Philippines Can Benefit From Trade War In Debt Costs
The Philippines is not among the top countries worldwide that are expected to benefit significantly from the ongoing China-U.S. trade war but some analysts said there are ways through which the country can leverage on the situation.
The global slowdown has caused multiple central banks to ease up on interest rates. Bond yields have also started dropping over the last few months, resulting in lower debt costs. The Philippines has a massive infrastructure project underway and lower borrowing costs are crucial at this point for the country.
The U.S. dollar's consolidation is another advantage for the Philippine peso at the latter has retained stability amid other developing markets experiencing slipping bond yields. A report on Friday indicated that the Philippine peso is rising above other emerging currencies amid the global slowdown that has been troubling developed markets.
Goldman Sachs also recommended a "Buy" rating for both the Philippine peso and the Indian rupee. The agency said these two currencies can withstand trade wars between developed nations such as China and the United States.
Some economists noted that the Philippines could emerge as an unlikely beneficiary of the trade war if the government leverages on certain aspects of the economy that could propel growth.
Last week, Bangko Sentral ng Pilipinas (BSP) Governor Benjamin E. Diokno noted that he is "cautiously optimistic" of the Philippines' economy at this point. He said the government has laid out potential plans to curb the potential effects of external headwinds.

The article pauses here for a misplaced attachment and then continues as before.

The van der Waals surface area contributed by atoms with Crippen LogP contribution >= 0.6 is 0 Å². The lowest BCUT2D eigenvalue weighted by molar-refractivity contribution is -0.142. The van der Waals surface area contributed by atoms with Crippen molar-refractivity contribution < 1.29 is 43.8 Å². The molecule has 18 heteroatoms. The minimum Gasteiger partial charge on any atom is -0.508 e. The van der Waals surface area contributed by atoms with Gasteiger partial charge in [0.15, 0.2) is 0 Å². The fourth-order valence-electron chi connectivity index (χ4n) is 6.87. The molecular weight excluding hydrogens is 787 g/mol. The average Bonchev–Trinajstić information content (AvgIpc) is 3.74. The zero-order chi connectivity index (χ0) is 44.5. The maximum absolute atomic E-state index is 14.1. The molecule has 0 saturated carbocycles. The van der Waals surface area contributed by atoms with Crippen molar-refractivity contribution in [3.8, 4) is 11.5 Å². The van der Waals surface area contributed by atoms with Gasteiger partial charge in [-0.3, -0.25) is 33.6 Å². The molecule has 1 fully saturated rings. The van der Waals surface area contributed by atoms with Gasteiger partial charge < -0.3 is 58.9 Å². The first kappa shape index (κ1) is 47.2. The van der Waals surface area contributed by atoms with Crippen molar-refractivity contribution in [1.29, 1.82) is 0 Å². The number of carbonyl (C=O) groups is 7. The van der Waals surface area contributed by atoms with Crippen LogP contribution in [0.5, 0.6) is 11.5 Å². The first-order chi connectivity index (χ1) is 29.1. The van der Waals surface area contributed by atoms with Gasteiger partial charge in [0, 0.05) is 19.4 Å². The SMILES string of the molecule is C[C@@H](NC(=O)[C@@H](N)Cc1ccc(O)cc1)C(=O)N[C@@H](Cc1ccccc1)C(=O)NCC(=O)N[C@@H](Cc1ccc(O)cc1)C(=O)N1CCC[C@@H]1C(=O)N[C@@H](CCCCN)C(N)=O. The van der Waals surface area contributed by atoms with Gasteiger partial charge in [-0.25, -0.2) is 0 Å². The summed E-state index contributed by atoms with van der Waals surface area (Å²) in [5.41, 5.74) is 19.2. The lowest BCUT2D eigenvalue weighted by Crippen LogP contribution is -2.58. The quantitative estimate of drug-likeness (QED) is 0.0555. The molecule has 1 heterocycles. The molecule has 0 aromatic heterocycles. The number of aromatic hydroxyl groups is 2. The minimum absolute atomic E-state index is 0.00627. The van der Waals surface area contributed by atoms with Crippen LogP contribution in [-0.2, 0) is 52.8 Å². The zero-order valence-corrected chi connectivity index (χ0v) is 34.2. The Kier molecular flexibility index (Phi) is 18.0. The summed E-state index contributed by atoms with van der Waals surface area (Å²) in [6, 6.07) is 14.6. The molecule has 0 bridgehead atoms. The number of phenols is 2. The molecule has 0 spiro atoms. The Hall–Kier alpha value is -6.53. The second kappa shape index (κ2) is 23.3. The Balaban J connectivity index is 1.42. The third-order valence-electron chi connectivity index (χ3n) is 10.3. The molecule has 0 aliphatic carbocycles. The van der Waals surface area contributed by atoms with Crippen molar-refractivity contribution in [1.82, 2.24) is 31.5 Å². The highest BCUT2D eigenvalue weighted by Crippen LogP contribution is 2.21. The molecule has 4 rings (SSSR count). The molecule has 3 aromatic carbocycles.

These plans include ongoing infrastructure projects across the country. Philippine President Rodrigo Duterte has also been enhancing the country's position in the global trade circle as it secured deals with a number of nations over the last few months.
"'Keeping our house in order' remains the first and best line of defense," Diokno warned, adding that the government is working to have more open policies regarding foreign direct investments (FDI) and trade.
Meanwhile, the BSP also said on Friday that banks are bullish of developments in the Philippine banking system despite global tensions that could affect national targets. In its latest survey of confidence in the country's finance circle, over 72 percent of respondents said they are expecting double digits in growth.
Furthermore, finance industry players indicated that they are expecting the country to expand its economy by around six to seven percent in the next two years as it adjusts to increased digitization and other banking developments.
The government has estimated economic growth to stand between six to seven percent this year and 6.5 to 7.5 percent by 2020.